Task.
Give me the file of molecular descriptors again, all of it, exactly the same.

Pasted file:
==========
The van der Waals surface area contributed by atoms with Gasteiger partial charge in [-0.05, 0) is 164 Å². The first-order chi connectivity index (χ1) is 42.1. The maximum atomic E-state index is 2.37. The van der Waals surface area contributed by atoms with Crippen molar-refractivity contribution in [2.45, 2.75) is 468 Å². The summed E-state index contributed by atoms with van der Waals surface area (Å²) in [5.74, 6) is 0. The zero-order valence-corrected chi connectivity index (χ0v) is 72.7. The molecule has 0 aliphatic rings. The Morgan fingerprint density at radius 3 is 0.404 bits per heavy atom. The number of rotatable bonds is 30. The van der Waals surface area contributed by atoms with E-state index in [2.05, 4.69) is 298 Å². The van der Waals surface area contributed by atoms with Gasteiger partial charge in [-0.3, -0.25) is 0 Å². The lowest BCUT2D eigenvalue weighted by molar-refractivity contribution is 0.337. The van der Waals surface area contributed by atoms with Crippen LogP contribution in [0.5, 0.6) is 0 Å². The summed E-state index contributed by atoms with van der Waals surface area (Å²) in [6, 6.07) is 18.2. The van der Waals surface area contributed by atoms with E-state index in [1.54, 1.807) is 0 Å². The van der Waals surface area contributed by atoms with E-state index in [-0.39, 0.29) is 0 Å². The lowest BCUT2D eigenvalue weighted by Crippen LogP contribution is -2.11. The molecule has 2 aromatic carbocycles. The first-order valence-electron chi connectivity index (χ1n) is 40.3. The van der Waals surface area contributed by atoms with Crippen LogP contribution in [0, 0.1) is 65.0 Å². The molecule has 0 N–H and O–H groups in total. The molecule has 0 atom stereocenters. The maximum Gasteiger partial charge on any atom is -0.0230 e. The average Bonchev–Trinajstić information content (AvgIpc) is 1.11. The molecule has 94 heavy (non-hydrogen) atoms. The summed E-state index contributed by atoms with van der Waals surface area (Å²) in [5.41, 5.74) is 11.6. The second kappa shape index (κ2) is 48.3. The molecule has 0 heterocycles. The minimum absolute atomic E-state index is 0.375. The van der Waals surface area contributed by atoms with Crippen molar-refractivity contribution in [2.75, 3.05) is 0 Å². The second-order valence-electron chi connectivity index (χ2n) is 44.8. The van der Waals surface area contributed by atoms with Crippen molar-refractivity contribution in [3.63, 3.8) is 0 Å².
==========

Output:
The van der Waals surface area contributed by atoms with Gasteiger partial charge in [-0.05, 0) is 164 Å². The first-order chi connectivity index (χ1) is 42.1. The maximum atomic E-state index is 2.37. The van der Waals surface area contributed by atoms with Crippen molar-refractivity contribution in [2.45, 2.75) is 468 Å². The summed E-state index contributed by atoms with van der Waals surface area (Å²) in [5.74, 6) is 0. The zero-order valence-corrected chi connectivity index (χ0v) is 72.7. The molecule has 0 aliphatic rings. The Morgan fingerprint density at radius 3 is 0.404 bits per heavy atom. The number of rotatable bonds is 30. The van der Waals surface area contributed by atoms with E-state index in [2.05, 4.69) is 298 Å². The van der Waals surface area contributed by atoms with Gasteiger partial charge in [-0.3, -0.25) is 0 Å². The lowest BCUT2D eigenvalue weighted by molar-refractivity contribution is 0.337. The van der Waals surface area contributed by atoms with Crippen LogP contribution in [0.5, 0.6) is 0 Å². The summed E-state index contributed by atoms with van der Waals surface area (Å²) in [6, 6.07) is 18.2. The van der Waals surface area contributed by atoms with E-state index in [1.54, 1.807) is 0 Å². The van der Waals surface area contributed by atoms with E-state index in [-0.39, 0.29) is 0 Å². The lowest BCUT2D eigenvalue weighted by Crippen LogP contribution is -2.11. The molecule has 2 aromatic carbocycles. The first-order valence-electron chi connectivity index (χ1n) is 40.3. The van der Waals surface area contributed by atoms with Crippen LogP contribution in [0, 0.1) is 65.0 Å². The molecule has 0 N–H and O–H groups in total. The molecule has 0 atom stereocenters. The maximum Gasteiger partial charge on any atom is -0.0230 e. The average Bonchev–Trinajstić information content (AvgIpc) is 1.11. The molecule has 94 heavy (non-hydrogen) atoms. The summed E-state index contributed by atoms with van der Waals surface area (Å²) in [5.41, 5.74) is 11.6. The second kappa shape index (κ2) is 48.3. The molecule has 0 heterocycles. The minimum absolute atomic E-state index is 0.375. The van der Waals surface area contributed by atoms with Crippen molar-refractivity contribution in [2.75, 3.05) is 0 Å². The second-order valence-electron chi connectivity index (χ2n) is 44.8. The van der Waals surface area contributed by atoms with Crippen molar-refractivity contribution in [3.63, 3.8) is 0 Å².